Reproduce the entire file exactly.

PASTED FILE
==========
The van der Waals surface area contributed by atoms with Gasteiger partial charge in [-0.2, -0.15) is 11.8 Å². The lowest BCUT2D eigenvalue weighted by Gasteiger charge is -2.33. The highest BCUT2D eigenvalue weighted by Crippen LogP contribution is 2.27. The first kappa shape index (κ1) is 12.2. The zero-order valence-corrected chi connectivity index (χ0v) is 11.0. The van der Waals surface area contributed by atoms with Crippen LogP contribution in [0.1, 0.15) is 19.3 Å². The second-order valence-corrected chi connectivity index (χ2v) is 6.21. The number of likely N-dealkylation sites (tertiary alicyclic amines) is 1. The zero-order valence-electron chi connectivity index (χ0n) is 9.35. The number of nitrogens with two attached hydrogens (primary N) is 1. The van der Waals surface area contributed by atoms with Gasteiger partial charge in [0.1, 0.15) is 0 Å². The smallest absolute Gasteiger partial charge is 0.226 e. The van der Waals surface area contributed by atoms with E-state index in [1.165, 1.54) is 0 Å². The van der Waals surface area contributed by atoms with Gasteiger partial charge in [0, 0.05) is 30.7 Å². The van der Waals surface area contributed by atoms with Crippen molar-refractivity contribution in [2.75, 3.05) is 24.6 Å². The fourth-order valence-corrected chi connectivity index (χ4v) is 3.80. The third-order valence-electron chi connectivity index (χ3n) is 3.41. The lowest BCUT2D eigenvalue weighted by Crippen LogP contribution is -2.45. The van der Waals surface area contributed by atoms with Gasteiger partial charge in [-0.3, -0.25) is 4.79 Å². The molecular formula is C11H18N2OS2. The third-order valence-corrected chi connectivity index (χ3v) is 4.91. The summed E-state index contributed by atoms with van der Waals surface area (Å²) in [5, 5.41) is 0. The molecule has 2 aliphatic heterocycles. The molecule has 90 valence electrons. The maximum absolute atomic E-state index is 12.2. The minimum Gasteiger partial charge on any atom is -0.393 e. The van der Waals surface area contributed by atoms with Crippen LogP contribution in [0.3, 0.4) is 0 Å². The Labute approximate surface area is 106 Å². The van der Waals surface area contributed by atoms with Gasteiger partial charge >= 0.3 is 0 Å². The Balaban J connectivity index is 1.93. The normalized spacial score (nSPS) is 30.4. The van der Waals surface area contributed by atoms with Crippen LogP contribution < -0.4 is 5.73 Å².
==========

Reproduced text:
The van der Waals surface area contributed by atoms with Gasteiger partial charge in [-0.2, -0.15) is 11.8 Å². The lowest BCUT2D eigenvalue weighted by Gasteiger charge is -2.33. The highest BCUT2D eigenvalue weighted by Crippen LogP contribution is 2.27. The first kappa shape index (κ1) is 12.2. The zero-order valence-corrected chi connectivity index (χ0v) is 11.0. The van der Waals surface area contributed by atoms with Crippen LogP contribution in [0.1, 0.15) is 19.3 Å². The second-order valence-corrected chi connectivity index (χ2v) is 6.21. The number of likely N-dealkylation sites (tertiary alicyclic amines) is 1. The zero-order valence-electron chi connectivity index (χ0n) is 9.35. The number of nitrogens with two attached hydrogens (primary N) is 1. The van der Waals surface area contributed by atoms with Gasteiger partial charge in [0.1, 0.15) is 0 Å². The smallest absolute Gasteiger partial charge is 0.226 e. The van der Waals surface area contributed by atoms with E-state index in [1.165, 1.54) is 0 Å². The van der Waals surface area contributed by atoms with Gasteiger partial charge in [0, 0.05) is 30.7 Å². The van der Waals surface area contributed by atoms with Crippen molar-refractivity contribution in [2.75, 3.05) is 24.6 Å². The fourth-order valence-corrected chi connectivity index (χ4v) is 3.80. The third-order valence-electron chi connectivity index (χ3n) is 3.41. The lowest BCUT2D eigenvalue weighted by Crippen LogP contribution is -2.45. The van der Waals surface area contributed by atoms with Gasteiger partial charge in [-0.3, -0.25) is 4.79 Å². The molecular formula is C11H18N2OS2. The third-order valence-corrected chi connectivity index (χ3v) is 4.91. The summed E-state index contributed by atoms with van der Waals surface area (Å²) in [5, 5.41) is 0. The molecule has 2 aliphatic heterocycles. The molecule has 90 valence electrons. The maximum absolute atomic E-state index is 12.2. The minimum Gasteiger partial charge on any atom is -0.393 e. The van der Waals surface area contributed by atoms with Crippen LogP contribution in [0.3, 0.4) is 0 Å². The Labute approximate surface area is 106 Å². The van der Waals surface area contributed by atoms with Gasteiger partial charge >= 0.3 is 0 Å². The Balaban J connectivity index is 1.93. The normalized spacial score (nSPS) is 30.4. The van der Waals surface area contributed by atoms with Crippen LogP contribution < -0.4 is 5.73 Å².